A slow roll-out of a criminal database in Victorian government agencies makes it difficult to measure the effectiveness of reducing the number of court orders and bail condition breaches by these agencies, an Auditor-General's report has found.
The reduction of reoffending rates is a goal for the Neighbourhood Justice Centre (NJC) and the Court Integrated Services Program (CISP) in Victoria. Yet the audit report said that it was difficult to determine whether the agencies' programs to achieve reduction of those rates were having the right effect, because the Victoria Police and Corrections Victoria's Courtlink database, which contains information about defendants, didn't have enough verified information on the defendant, and wasn't linked with other criminal data contained in the rest of the justice system. This made it impossible to track a criminal through the justice system according to the report.
"The recording of defendants' information in the court database, Courtlink, does not include a number of risk factors for reoffending. Courtlink does not record the age of first offence, which is an important risk factor for predicting reoffending," the Auditor-General noted. "[D]ata in the CISP sample [also] had to be manually matched with the records in Courtlink or the databases of Corrections Victoria. This matching exercise was resource-intensive and time consuming."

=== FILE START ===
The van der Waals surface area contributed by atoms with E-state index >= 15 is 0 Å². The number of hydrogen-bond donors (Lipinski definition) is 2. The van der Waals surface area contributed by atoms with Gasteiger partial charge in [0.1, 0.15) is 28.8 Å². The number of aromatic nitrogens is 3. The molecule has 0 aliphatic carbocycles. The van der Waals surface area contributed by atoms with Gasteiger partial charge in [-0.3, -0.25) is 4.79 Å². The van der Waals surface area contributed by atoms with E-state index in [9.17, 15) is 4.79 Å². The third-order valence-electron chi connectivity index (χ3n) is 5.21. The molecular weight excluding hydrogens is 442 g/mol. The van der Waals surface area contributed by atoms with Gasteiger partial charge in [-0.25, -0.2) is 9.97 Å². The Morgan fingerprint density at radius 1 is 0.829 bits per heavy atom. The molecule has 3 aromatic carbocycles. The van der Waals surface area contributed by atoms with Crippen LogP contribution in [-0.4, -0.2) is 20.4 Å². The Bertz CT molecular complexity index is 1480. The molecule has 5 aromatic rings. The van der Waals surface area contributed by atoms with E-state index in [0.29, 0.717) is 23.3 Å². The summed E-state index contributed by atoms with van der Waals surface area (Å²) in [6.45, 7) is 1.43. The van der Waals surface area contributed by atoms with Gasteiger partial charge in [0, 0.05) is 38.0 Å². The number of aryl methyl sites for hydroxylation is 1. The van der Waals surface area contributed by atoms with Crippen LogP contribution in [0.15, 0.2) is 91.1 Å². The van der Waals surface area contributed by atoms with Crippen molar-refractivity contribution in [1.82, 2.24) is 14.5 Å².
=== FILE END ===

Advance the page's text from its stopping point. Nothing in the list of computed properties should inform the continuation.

The Auditor-General said that since the agencies were given significant funding for the programs, it is important that data be collected on the success of said programs.
"Government also requires a firmer evidential basis in considering funding decisions. The department and the court therefore need to better record the interventions applied and defendants' contact with various parts of the criminal justice system," the report stated.
While the Auditor-General was critical of the lack of information held by the agencies, the report stated that the agencies are aware of the limitations of the database and are working to fix it.
"The department has been implementing the Integrated Courts Management System to establish a single integrated technology platform and a set of applications for all Victorian courts and tribunals."
The new integrated management system will record all data from all courts, with a unique identifier for all defendants to allow employees within the justice system to track a defendant's history and progression through the courts; however, due to delays the database isn't expected to be in place until February 2012, with the identifiers to be rolled out long after. The Victorian government has accepted the recommendation that the identifiers be made a priority as part of the roll-out.